The Huggers

Sky lanterns are paper balloons with a wax fuel pellet suspended from the bottom.  You light them and let the paper balloon fill with hot air and then release it to fly away somewhere until the pellet burns out.

I bought some sky lanterns for my daughter Z.  It was near Christmas and it was Cyber Monday at that.  I hadn’t really formed a list, but all the media were telling me that I had to buy something on Cyber Monday to get the best deals. So, I went shoppin’. (www.justartifacts.net/sky_lanterns)

Sky Lanterns came across my screen and I thought my daughter would like them.  She likes fire and outer space.  I figured it was a perfect gift.  I bought 6, thinking maybe they would make a good stocking stuffer.  At cyber-checkout, they told me I would get free shipping if I bought $50 dollars or more.  So, I bought 36 Sky Lanterns.  It was a pretty big box. Maybe Z would need a bigger stocking.

Though at first perplexed, she later thanked me for the gift and displayed her gratitude by stowing them in the basement.

Skipping ahead to summer, I was home from DC for the holiday. We gave the Fourth of July Fireworks a miss, so I asked Z that evening if she’d like to launch a few of the lanterns.

“I thought we’d go over to the high school down the street and launch one from the football field”

“Isn’t it locked?” she asked dubiously..

“Nah, I saw a deer on the 40 yard line the other day.  There has to be a way in.  Like Grandpa used to say, ‘Confucius say, if a dog is on the roof, there must be a way up!’”

I asked Mrs. Secret-Asian-Man if she wanted to go along, but she thought she’d better stay behind in case we needed bailed out of jail.

Off we walked down the street. Z was keen, but muttering under her breath about getting caught.

“Do you want to go back?  We could find another field. I just thought this one was closer.”

“No, no!  Let’s stick to the plan.”

We walked along the fence looking for a gap or another way in, because really, I did see a deer in the middle of the field. The deer must have been a jumper because we couldn’t find any obvious holes.

“I guess we’ll have to climb the fence”, I said.

“Are you sure this is a good idea?”

“Z, we can go back if you want.”

“No, this is an easy climb.”  And, over the chain link fence she went.   “Aren’t we trespassing?” she asked, as she hit the ground.

“Actually, right now, YOU’RE trespassing.”

“Dad! Get over here!”

And, a’trespassing I went.

We walked out to the 20 yard line, unfolded the lantern and set it on the ground.  I lit the corners of the fuel pellet and through the papery lantern it cast a bright glow across the field, but it didn’t appear it be in any hurry to float away.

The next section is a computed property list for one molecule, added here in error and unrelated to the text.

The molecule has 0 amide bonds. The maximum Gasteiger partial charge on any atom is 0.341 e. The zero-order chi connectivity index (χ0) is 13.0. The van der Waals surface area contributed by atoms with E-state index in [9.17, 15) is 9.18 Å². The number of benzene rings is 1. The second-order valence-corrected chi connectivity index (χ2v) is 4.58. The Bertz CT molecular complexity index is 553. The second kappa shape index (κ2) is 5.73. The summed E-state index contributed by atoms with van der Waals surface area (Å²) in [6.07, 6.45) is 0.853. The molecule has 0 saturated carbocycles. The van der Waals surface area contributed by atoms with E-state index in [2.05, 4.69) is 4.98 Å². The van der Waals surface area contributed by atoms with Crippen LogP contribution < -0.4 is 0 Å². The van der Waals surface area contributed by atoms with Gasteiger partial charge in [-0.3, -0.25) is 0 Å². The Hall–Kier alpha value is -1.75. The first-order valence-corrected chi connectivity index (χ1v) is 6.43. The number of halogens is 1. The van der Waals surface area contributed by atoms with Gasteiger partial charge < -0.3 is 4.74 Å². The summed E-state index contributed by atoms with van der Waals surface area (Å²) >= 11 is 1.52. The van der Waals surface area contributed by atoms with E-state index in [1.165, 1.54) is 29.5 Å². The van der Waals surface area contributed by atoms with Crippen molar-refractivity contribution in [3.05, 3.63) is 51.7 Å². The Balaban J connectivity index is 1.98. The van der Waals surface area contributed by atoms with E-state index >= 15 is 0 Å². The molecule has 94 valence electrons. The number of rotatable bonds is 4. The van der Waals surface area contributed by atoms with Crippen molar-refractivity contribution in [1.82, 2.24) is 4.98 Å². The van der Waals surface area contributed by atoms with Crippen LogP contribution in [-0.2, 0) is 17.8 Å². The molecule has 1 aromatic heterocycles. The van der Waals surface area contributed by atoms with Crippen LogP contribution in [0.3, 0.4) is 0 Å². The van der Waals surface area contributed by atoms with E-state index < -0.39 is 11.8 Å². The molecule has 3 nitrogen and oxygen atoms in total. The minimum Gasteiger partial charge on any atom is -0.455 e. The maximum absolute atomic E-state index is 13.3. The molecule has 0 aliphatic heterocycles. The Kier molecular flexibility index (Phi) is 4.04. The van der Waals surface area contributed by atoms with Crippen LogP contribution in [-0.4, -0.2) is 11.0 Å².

We heard the clink of beer bottles in the distance, then a yell.  “Fire! WTF!”

Z hissed “Dad! There is someone over in the bleachers!”

“Yeah? Well, I’ve got a large burning object in my hands, so, it’s too late now!”  I steadied the lantern hoping it would heat up enough to lift off quickly.  While waiting I mentally checked my pocket for my phone to call Mrs. S.A.M for bail or help.

Then footsteps and voices approached.  “Sky lanterns! I love sky lanterns!”  Two wispy figures in long dresses traipsed into the glow.  “These are the best! We light them off at music festivals all the time!  Have you done this before?”

“No. Does it show?”

“You have to hold them up and be careful not to catch them on fire.  We want to help you with your first sky lantern experience!”

Yes, it did go on quite like that.  Wispy druids smelling of Corona and maybe Patchouli, removed of most filters, going on about all the musical festivals and the lanterns they’d lit and the tree that caught fire that one time (Yikes!)  We set off two more lanterns, the four of us in a small circle guiding each one on its way. 

Both women were named Calista (What’re the odds that both their mothers were Ally McBeal fans?). One went by Cali and the other, Cal.  They both were in dog training school. (Okay, this is weird. Two people named Calista in Dog Training school?)  A third druid, Olyvia, appeared.  She’d been waiting in the shadows.

Cali turned to my daughter and asked, “What’s your name?”


“Hi, Z, I’m Cali and I’m a hugger” at which point she leaned in for a hug.

To me, “What’s your name?”

“Secret Asian Man”

“Hi, I’m Cali and I’m a hugger.”  Yes, so I’d heard.  We hugged. “Okay, so we’re headed out.”

I asked to be shown the way in and out as I’m sure these women in their long dresses did not climb the fence.  They pointed toward a gate on the far end of the field and said there was gap to slip through. We all headed that way chit-chatting.  

Z said, relieved, “I thought you guys were the police”

Cali said, “Technically, what we’re doing isn’t illegal.”

Z replied, neutrally, “Trespassing is sort of illegal.” Which received a shrug.

We all slipped through the gap, the wispy ones a little more easily than us, and said our goodbyes.  “Thanks for sharing your sky lanterns with us!

“Thanks for keeping us from setting the field on fire.”

And with that, Z and I walked home. “Why do huggers feel their needs outweigh others?  I’m not a hugger, shouldn’t I have a say in the introduction?”, she asked.

“That’s true.  Substitute ‘licker’ for ‘hugger’ and you might be dealing with a felony.”

The following day driving by the high school, Z said, “That was a lot of fun. I’ll never pass that place without thinking about the huggers.”

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